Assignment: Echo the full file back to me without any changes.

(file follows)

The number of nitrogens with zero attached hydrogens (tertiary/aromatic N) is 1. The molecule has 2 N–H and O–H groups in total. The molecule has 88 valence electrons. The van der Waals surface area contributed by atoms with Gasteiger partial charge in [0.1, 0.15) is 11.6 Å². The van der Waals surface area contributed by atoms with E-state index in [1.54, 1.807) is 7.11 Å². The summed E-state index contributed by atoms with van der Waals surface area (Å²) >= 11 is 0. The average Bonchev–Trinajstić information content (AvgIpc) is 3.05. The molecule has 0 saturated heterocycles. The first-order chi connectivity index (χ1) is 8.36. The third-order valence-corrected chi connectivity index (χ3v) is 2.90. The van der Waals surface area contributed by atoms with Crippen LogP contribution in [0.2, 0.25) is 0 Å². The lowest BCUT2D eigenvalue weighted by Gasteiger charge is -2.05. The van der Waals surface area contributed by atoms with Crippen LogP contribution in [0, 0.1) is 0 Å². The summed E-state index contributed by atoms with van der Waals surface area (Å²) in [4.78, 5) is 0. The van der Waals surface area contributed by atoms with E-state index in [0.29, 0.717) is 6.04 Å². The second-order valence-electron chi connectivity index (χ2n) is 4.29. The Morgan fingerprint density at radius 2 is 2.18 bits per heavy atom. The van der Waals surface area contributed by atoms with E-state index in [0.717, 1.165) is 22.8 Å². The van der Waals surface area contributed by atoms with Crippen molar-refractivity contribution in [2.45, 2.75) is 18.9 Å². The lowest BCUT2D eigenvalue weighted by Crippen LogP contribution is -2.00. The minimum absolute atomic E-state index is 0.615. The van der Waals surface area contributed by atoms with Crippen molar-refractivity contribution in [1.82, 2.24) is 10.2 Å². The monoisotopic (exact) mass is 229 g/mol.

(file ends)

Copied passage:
The number of nitrogens with zero attached hydrogens (tertiary/aromatic N) is 1. The molecule has 2 N–H and O–H groups in total. The molecule has 88 valence electrons. The van der Waals surface area contributed by atoms with Gasteiger partial charge in [0.1, 0.15) is 11.6 Å². The van der Waals surface area contributed by atoms with E-state index in [1.54, 1.807) is 7.11 Å². The summed E-state index contributed by atoms with van der Waals surface area (Å²) >= 11 is 0. The average Bonchev–Trinajstić information content (AvgIpc) is 3.05. The molecule has 0 saturated heterocycles. The first-order chi connectivity index (χ1) is 8.36. The third-order valence-corrected chi connectivity index (χ3v) is 2.90. The van der Waals surface area contributed by atoms with Crippen LogP contribution in [0.2, 0.25) is 0 Å². The lowest BCUT2D eigenvalue weighted by Gasteiger charge is -2.05. The van der Waals surface area contributed by atoms with Crippen LogP contribution in [0, 0.1) is 0 Å². The summed E-state index contributed by atoms with van der Waals surface area (Å²) in [4.78, 5) is 0. The van der Waals surface area contributed by atoms with E-state index in [0.29, 0.717) is 6.04 Å². The second-order valence-electron chi connectivity index (χ2n) is 4.29. The Morgan fingerprint density at radius 2 is 2.18 bits per heavy atom. The van der Waals surface area contributed by atoms with E-state index in [0.717, 1.165) is 22.8 Å². The van der Waals surface area contributed by atoms with Crippen molar-refractivity contribution in [2.45, 2.75) is 18.9 Å². The lowest BCUT2D eigenvalue weighted by Crippen LogP contribution is -2.00. The minimum absolute atomic E-state index is 0.615. The van der Waals surface area contributed by atoms with Crippen molar-refractivity contribution in [1.82, 2.24) is 10.2 Å². The monoisotopic (exact) mass is 229 g/mol.